2. Northern Ireland Cancer Registry, Queens University Belfast, Incidence by stage 2010-2014. Belfast: NICR; 2016.
  3. National Cancer Registration and Analysis Service. Routes to diagnosis of cancer by stage 2012-2013 workbook. London: NCRAS; 2016.
  4. Lyratzopoulos G, Abel G, Brown C, et al. Socio-demographic inequalities in stage of cancer diagnosis: evidence from patients with female breast, lung, colon, rectal, prostate, renal, bladder, melanoma, ovarian and endometrial cancer. Annals of Oncology, 2012:843-50.

About this data

Data is for:  England 2014, Northern Ireland 2010-2014, ICD-10 C56 (overall stage at diagnosis) and England, 2012-2013, ICD-10 C56-C57 (stage at diagnosis by deprivation, age, sex, and ethnicity)

Data is not comparable between countries due to differences in time periods and possible differences in how countries record stage at diagnosis.

The proportions of patients diagnosed late only include cases with a known stage at diagnosis and are not adjusted for other demographics differences (e.g. age, sex, ethnicity) unless stated otherwise.

Last reviewed:

80-90% of ovarian malignancies are epithelial  in origin, with the most common type in the UK being serous carcinomas.[1-3] Other rarer subtypes include germ cell tumours Open a glossary item, which tend to occur in pre-menopausal women and are very chemo-sensitive (and hence treatable). It is thought that most histologies share common risk factors, with the probable exception of mucinous carcinomas.[1,4]

The most striking international difference occurs in Japan, which has lower rates of ovarian cancer than in Europe.[5] Some of this variation may be explained by geographical differences in histologies, since Japan has a higher percentage of clear cell adenocarcinomas Open a glossary item (20-25%) compared with other Asian or Western countries (5-10%).[6]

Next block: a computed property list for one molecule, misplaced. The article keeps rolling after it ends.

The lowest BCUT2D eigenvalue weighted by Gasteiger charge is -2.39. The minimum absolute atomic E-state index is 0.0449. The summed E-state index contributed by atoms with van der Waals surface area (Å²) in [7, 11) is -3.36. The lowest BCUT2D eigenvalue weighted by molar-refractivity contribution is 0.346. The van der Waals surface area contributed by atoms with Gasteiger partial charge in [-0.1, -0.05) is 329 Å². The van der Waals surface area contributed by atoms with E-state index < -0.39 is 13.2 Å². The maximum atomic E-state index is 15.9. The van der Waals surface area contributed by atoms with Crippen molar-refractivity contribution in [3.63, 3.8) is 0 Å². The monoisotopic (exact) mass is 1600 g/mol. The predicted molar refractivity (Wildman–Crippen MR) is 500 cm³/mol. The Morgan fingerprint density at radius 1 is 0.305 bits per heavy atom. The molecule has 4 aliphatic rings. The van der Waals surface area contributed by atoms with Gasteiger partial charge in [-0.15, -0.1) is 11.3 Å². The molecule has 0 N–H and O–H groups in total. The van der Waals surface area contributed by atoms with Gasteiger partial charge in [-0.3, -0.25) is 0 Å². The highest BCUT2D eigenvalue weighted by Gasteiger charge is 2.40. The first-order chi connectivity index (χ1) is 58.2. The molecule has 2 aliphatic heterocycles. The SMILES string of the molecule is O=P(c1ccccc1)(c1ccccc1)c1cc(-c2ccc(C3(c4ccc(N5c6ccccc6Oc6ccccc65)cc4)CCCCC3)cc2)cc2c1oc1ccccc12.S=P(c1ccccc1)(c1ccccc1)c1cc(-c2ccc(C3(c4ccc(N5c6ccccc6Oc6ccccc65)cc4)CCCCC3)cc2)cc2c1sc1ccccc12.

References

  1. Granstrom C, Sundquist J, Hemminki K. Population attributable fractions for ovarian cancer in Swedish women by morphological type. Br J Cancer 2008;98:199-205.
  2. DeVita VT, Lawrence TS, Rosenberg SA, eds. Cancer: Principles and Practice of Oncology. 8th edition. Philadephia, USA: Lippincott Williams & Wilkins, 2008.
  3. McCluggage WG. My approach to and thoughts on the typing of ovarian carcinomas. Journal of Clinical Pathology 2008;61:152-63.
  4. Purdie DM, Webb PM, Siskind V, et al. The different etiologies of mucinous and nonmucinous epithelial ovarian cancers. Gynecol Oncol 2003;88:S145-8.
  5. Ferlay J, Shin HR, Bray F, et al. GLOBOCAN 2008 v1.2, Cancer Incidence and Mortality Worldwide. IARC Cancerbase No,10 [Internet] Lyon, France: International Agency for Research on Cancer, 2010. Available from: http://globocan.iarc.fr.
  6. Ushijima K. Current status of gynecologic cancer in Japan. J Gynecol Oncol 2009;20:67-71.
Last reviewed:

Ovarian cancer incidence rates are projected to rise by 15% in the UK between 2014 and 2035, to 32 cases per 100,000 females by 2035.[1]

Ovarian cancer (C56-C57.4), Observed and Projected Age-Standardised Incidence Rates, by Sex, UK, 1979-2035

It is projected that 10,501 cases of ovarian cancer will be diagnosed in the UK in 2035.

References

  1. Smittenaar CR, Petersen KA, Stewart K, Moitt N. Cancer Incidence and Mortality Projections in the UK Until 2035. Brit J Cancer 2016.

About this data

Data is for: UK, 1979-2014 (observed), 2015-2035 (projected), ICD-10 C56-C57.4

Projections are based on observed incidence and mortality rates and therefore implicitly include changes in cancer risk factors, diagnosis and treatment. It is not possible to assess the statistical significance of changes between 2014 (observed) and 2035 (projected) figures. Confidence intervals are not calculated for the projected figures. Projections are by their nature uncertain because unexpected events in future could change the trend. It is not sensible to calculate a boundary of uncertainty around these already uncertain point estimates. Changes are described as 'increase' or 'decrease' if there is any difference between the point estimates.

More on projections methodology

Last reviewed:

The lifetime risk of developing ovarian cancer is 1 in 52 for women, in 2012 in the UK.[1]

The lifetime risk for ovarian cancer has been calculated to account for the possibility that someone can have more than one diagnosis of ovarian cancer over the course of their lifetime (‘Adjusted for Multiple Primaries’ (AMP) method).[2]